The prosecutor's appeal is dismissed.
1. The gist of the grounds for appeal is that the Defendant, as the believers of a religious organization B, refuses enlistment in active service according to religious conscience. Such grounds cannot be deemed as “justifiable grounds” under Article 88(1) of the Military Service Act.
Nevertheless, the lower court erred by misapprehending the legal doctrine and thereby adversely affecting the conclusion of the judgment, which affected the conclusion of the judgment.
2. Determination on the grounds for appeal
A. Article 88(1) of the Military Service Act provides that “If a person who received a notice of active duty enlistment fails to enlist within three days from the date of enlistment without justifiable grounds, he/she shall be punished by imprisonment for not more than three years.”
See Dod, uniformly forcing conscientious objectors to perform military service and imposing sanctions such as criminal punishment against their nonperformance violates the spirit of free democracy, such as the guarantee of fundamental rights, including the freedom of conscience, and tolerance and tolerance of the minority.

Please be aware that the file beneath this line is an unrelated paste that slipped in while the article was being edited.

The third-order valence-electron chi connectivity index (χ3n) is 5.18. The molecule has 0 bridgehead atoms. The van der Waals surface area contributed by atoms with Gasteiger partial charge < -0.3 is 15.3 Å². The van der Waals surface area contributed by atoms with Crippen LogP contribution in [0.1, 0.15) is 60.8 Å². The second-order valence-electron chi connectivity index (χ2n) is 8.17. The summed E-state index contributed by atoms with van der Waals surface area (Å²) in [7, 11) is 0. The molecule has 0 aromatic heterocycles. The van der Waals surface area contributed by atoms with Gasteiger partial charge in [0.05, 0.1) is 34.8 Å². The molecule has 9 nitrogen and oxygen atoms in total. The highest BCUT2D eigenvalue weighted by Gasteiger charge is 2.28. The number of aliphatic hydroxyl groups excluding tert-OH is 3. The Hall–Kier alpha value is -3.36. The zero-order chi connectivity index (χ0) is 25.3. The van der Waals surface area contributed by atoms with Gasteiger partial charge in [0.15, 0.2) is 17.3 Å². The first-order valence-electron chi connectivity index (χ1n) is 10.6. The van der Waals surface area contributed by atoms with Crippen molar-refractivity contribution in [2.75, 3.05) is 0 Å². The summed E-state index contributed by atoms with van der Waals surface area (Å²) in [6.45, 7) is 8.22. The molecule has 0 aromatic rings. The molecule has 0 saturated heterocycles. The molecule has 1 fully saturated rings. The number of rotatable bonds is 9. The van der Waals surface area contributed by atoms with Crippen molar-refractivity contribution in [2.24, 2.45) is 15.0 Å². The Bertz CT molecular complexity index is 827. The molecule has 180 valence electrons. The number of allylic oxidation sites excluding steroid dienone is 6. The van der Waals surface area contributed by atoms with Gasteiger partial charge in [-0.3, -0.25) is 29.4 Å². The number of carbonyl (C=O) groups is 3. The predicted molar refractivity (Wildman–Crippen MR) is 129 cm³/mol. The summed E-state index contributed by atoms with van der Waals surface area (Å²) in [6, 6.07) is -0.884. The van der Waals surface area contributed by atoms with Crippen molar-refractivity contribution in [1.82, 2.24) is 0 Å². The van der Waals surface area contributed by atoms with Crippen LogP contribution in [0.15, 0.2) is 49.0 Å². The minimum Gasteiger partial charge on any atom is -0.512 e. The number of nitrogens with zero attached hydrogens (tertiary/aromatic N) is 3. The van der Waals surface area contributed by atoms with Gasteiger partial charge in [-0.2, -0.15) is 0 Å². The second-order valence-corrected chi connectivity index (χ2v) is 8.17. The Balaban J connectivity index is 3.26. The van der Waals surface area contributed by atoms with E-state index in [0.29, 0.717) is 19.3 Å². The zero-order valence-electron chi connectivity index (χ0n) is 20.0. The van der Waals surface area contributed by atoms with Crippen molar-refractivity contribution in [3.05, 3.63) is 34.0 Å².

Therefore, if a genuine conscience is conscientious objection, such objection constitutes “justifiable cause” under Article 88(1) of the Military Service Act.
Fidelity fact that there is no justifiable reason is a constituent element of crime, and the prosecutor must prove it.
However, proving the absence of a genuine conscience is similar to proving the absence of a fact that is not specified in a period and space.
Therefore, the Defendant who asserts conscientious objection presents a prima facie evidence that his conscientious objection would not cause a loss of the value of existence as a human being if he did not act accordingly, and that such conscience would be devout, firm, and sincere, and the prosecutor can prove the absence of genuine conscience by impeachmenting the credibility of the materials presented.